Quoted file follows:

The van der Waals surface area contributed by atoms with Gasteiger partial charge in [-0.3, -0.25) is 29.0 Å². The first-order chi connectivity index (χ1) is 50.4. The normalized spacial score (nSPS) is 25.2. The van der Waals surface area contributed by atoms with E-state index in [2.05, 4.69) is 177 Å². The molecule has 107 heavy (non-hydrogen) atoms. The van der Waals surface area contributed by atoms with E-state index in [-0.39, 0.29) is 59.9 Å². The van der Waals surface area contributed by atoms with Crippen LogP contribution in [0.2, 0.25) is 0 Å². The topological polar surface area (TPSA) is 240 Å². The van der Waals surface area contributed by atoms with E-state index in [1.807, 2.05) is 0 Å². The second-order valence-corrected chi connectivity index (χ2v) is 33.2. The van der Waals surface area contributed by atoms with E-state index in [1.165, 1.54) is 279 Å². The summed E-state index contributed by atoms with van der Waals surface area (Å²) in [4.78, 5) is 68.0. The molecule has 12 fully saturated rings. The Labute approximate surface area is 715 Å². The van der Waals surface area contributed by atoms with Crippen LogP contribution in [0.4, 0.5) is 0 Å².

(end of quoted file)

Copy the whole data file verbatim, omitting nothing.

The van der Waals surface area contributed by atoms with Gasteiger partial charge in [-0.3, -0.25) is 29.0 Å². The first-order chi connectivity index (χ1) is 50.4. The normalized spacial score (nSPS) is 25.2. The van der Waals surface area contributed by atoms with E-state index in [2.05, 4.69) is 177 Å². The molecule has 107 heavy (non-hydrogen) atoms. The van der Waals surface area contributed by atoms with E-state index in [-0.39, 0.29) is 59.9 Å². The van der Waals surface area contributed by atoms with Crippen LogP contribution in [0.2, 0.25) is 0 Å². The topological polar surface area (TPSA) is 240 Å². The van der Waals surface area contributed by atoms with E-state index in [1.807, 2.05) is 0 Å². The second-order valence-corrected chi connectivity index (χ2v) is 33.2. The van der Waals surface area contributed by atoms with E-state index in [1.165, 1.54) is 279 Å². The summed E-state index contributed by atoms with van der Waals surface area (Å²) in [4.78, 5) is 68.0. The molecule has 12 fully saturated rings. The Labute approximate surface area is 715 Å². The van der Waals surface area contributed by atoms with Crippen LogP contribution in [0.4, 0.5) is 0 Å².